# UNDERSTANDING ERROR AND APPROXIMATION: 6. Continuous Approximation

In the last few posts we have covered ways to measure the error and bounds in different functions and how that effects how we view them when coming to approximate them. A lot of what we have been discussing has been in the area of "continuous functions". A continuous function is one where the answers for neighbouring inputs flow into one another smoothly (or at least in a predictable fashion). For example, we know for the function "x=y" that the values between 'x=1' and 'x=2' will be smoothly interpolated between 1 and 2.

If this wasn't the case, if the the function was discrete and only gave results on integer values then when we samples the function at 'x=1.5' there may not be a valid result and any result would be an error. Or the function could have discontinuous periods around this area where the results are totally unrelated to the surrounding results.

This identification of continuous and discrete results make it an important factor in understanding the function want to replace and its behavior.

If a graph is continuous then a common numerical approximation method would be to generate a 2 or 3D polynomial Taylor expansion to represent the curve. (See examples of how this is done here). This gives us a curve which matches the polynomial across certain ranges under certain conditions.

Shown above is the continuous function sin(x) with different orders of Taylor series approximating it.

Here is the graph of 'tan(x)'. In this example we cannot approximate the whole range of 0 to 2PI as there are discontinuities every 'PI' distance in x. To correctly approximate this curve we would need to split the curve into discrete sections of range PI and calculate from that. Essentially splitting a discontinuous function into n continuous chunks. In the case of tan(x) each chunk is a repeat of the last, so it is simply re-framing that needs to be done. But for more complex functions this can vary.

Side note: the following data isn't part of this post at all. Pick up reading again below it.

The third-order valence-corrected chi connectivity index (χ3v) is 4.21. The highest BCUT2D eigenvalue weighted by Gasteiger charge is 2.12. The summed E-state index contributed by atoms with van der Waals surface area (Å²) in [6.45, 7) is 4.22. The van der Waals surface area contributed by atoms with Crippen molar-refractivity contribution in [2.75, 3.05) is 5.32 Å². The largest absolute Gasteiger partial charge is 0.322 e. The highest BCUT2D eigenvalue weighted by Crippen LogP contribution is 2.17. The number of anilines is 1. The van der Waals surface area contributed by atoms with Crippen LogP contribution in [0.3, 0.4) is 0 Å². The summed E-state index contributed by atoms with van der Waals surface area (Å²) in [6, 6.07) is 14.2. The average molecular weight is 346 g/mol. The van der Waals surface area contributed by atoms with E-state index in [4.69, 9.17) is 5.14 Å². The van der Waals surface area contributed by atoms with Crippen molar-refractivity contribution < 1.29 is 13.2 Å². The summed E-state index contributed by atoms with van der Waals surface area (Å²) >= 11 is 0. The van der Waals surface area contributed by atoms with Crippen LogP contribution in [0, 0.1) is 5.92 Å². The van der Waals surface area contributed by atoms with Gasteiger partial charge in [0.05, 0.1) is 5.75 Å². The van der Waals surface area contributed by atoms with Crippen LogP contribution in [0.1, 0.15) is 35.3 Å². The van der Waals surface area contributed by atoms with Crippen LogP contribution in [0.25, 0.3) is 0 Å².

You may notice in the taylor series example that our approximation in the lower orders quickly diverge. This happens as values get further away from the central reference point we used to build the series. For some complex function you may want to chop the function into chunks to get better precision across certain ranges. This is a good thing to do when we only care about the values being directly output, but we have to be aware of the effect that has at the boundaries between curves.

If we take a look at the differential for the curve the discontinuities as we switch from one curve to another which were previously near invisible will become clearly obvious. This analysis of the gradient changes at these points is important as some uses of the results of the function may rely on them and in that case the resultant behaviour may be drastically different than what we were replacing.

This is where we need to express that even though the numerical error is low in the direct results, the actual use-case has large error. At the end of the day, the error we really care about is how it effects the end result!